versão impressa ISSN 0121-5256
CORREA, VIVIANA et al. PERCEPTION OF THE VISIBLE SPECTRUM: DIFFERENCES AMONG GENDER AND AGE. rev.fac.med [online]. 2007, vol.15, n.1, pp. 7-14. ISSN 0121-5256.
Color perception represents a major adaptive advantage which has been given by evolutionary pathways. It is such an important mechanism of biological signaling, a source of information from the environment. There are external factors other than those related with physiological processes influencing such perception, like sex and gender, due to the presence of estrogens receptors on the retina. The results of a test, designed to distinguish influences of sex, gender and eye diseases upon color perception are presented. The experimental device consisted of accomplishing a chromatic effect in one half of a trapezoidal white card receiving reflection from the other half, which is magenta in color, irradiated with white light. Data from 561 people (289 women and 272 men), whose ages are in the range of 4-71 years were taken. Men and women whose age ranged between 9 and 35 years old perceived lighter tonalities (magenta percentage <50%) than older people. Probably darkening of cornea and lens in people over 35 years old lead to a tendency of perceiving duskier colors. Moreover, women perceive darker colors (46-50% magenta) than men (38-44% magenta). Significant differences were found between ages ranging from of 9-13 (p=0,04) and from 14-18 years old (p=0,03); these ranges coincide with the beginning of hormonal changes, the first age range associated to women, and the second one linked to men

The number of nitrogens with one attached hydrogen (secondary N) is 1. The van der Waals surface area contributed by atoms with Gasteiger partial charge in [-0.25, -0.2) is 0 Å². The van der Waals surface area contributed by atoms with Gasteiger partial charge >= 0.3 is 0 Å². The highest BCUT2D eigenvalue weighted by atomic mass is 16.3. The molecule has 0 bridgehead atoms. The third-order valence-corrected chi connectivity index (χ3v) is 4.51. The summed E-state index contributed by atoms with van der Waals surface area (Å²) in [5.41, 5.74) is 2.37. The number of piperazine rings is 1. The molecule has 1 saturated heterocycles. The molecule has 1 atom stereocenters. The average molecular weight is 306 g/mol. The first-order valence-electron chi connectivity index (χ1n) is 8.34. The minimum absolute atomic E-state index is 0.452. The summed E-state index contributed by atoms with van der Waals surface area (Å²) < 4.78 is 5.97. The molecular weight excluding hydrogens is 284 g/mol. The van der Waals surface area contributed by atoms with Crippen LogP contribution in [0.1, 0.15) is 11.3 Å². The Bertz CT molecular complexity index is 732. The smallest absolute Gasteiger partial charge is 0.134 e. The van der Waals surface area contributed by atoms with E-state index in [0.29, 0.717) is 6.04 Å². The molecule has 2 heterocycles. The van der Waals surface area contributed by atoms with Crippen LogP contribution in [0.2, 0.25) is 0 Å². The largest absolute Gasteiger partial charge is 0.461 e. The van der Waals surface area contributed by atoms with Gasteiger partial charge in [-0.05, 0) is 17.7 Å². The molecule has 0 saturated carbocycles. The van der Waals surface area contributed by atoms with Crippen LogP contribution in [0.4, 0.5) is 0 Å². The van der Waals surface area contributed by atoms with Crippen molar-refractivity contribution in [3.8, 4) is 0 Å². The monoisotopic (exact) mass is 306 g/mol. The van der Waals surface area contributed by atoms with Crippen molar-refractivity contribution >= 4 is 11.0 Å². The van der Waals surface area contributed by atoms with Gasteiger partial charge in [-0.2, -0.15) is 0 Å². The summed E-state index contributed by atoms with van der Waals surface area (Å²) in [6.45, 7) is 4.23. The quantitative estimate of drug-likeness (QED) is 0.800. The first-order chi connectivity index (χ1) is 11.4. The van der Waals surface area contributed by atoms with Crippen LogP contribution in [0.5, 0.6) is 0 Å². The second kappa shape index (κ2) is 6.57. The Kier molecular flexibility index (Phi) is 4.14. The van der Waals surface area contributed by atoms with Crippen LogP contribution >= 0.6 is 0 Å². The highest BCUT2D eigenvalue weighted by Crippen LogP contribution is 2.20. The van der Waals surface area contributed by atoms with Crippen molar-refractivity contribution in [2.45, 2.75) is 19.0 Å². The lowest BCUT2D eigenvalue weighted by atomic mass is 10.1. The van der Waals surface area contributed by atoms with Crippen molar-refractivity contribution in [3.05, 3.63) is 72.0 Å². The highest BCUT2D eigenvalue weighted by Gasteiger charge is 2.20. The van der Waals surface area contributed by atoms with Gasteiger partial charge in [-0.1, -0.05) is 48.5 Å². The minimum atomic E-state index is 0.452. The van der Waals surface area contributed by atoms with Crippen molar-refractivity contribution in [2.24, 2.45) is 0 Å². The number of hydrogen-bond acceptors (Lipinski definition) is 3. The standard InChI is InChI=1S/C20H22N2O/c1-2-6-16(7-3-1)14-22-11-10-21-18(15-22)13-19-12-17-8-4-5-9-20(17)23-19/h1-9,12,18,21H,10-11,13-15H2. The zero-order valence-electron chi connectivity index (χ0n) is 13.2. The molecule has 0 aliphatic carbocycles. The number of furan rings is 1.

Palavras-chave : visual differential sensivity; color vision; sex differences; visual defects.